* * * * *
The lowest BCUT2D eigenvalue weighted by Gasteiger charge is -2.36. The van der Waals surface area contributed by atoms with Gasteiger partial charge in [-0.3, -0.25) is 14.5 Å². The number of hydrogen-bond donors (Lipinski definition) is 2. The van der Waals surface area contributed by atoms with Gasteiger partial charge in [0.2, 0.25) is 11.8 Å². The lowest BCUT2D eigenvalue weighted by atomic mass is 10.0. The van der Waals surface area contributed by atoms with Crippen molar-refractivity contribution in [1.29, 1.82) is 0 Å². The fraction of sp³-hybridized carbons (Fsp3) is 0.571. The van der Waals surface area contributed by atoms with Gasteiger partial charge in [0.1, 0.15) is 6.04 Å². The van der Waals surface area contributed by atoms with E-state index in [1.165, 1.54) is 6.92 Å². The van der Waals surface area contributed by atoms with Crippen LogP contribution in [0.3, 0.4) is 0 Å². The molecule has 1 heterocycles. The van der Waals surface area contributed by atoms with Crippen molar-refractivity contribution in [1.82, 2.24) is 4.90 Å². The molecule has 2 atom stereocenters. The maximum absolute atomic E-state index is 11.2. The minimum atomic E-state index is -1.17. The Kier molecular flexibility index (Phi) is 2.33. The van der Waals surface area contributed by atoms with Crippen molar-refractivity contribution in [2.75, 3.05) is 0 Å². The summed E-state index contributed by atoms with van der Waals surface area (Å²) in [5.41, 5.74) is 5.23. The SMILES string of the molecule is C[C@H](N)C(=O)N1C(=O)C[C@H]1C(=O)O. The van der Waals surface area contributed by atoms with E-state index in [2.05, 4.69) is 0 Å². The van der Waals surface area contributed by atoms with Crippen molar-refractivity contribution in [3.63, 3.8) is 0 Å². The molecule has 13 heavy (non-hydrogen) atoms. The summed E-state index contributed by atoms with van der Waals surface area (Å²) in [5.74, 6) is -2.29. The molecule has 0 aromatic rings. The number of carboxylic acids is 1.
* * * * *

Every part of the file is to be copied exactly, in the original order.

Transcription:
The lowest BCUT2D eigenvalue weighted by Gasteiger charge is -2.36. The van der Waals surface area contributed by atoms with Gasteiger partial charge in [-0.3, -0.25) is 14.5 Å². The number of hydrogen-bond donors (Lipinski definition) is 2. The van der Waals surface area contributed by atoms with Gasteiger partial charge in [0.2, 0.25) is 11.8 Å². The lowest BCUT2D eigenvalue weighted by atomic mass is 10.0. The van der Waals surface area contributed by atoms with Crippen molar-refractivity contribution in [1.29, 1.82) is 0 Å². The fraction of sp³-hybridized carbons (Fsp3) is 0.571. The van der Waals surface area contributed by atoms with Gasteiger partial charge in [0.1, 0.15) is 6.04 Å². The van der Waals surface area contributed by atoms with E-state index in [1.165, 1.54) is 6.92 Å². The van der Waals surface area contributed by atoms with Crippen LogP contribution in [0.3, 0.4) is 0 Å². The molecule has 1 heterocycles. The van der Waals surface area contributed by atoms with Crippen molar-refractivity contribution in [1.82, 2.24) is 4.90 Å². The molecule has 2 atom stereocenters. The maximum absolute atomic E-state index is 11.2. The minimum atomic E-state index is -1.17. The Kier molecular flexibility index (Phi) is 2.33. The van der Waals surface area contributed by atoms with Crippen molar-refractivity contribution in [2.75, 3.05) is 0 Å². The summed E-state index contributed by atoms with van der Waals surface area (Å²) in [5.41, 5.74) is 5.23. The SMILES string of the molecule is C[C@H](N)C(=O)N1C(=O)C[C@H]1C(=O)O. The van der Waals surface area contributed by atoms with E-state index in [2.05, 4.69) is 0 Å². The van der Waals surface area contributed by atoms with Crippen molar-refractivity contribution in [3.63, 3.8) is 0 Å². The molecule has 13 heavy (non-hydrogen) atoms. The summed E-state index contributed by atoms with van der Waals surface area (Å²) in [5.74, 6) is -2.29. The molecule has 0 aromatic rings. The number of carboxylic acids is 1.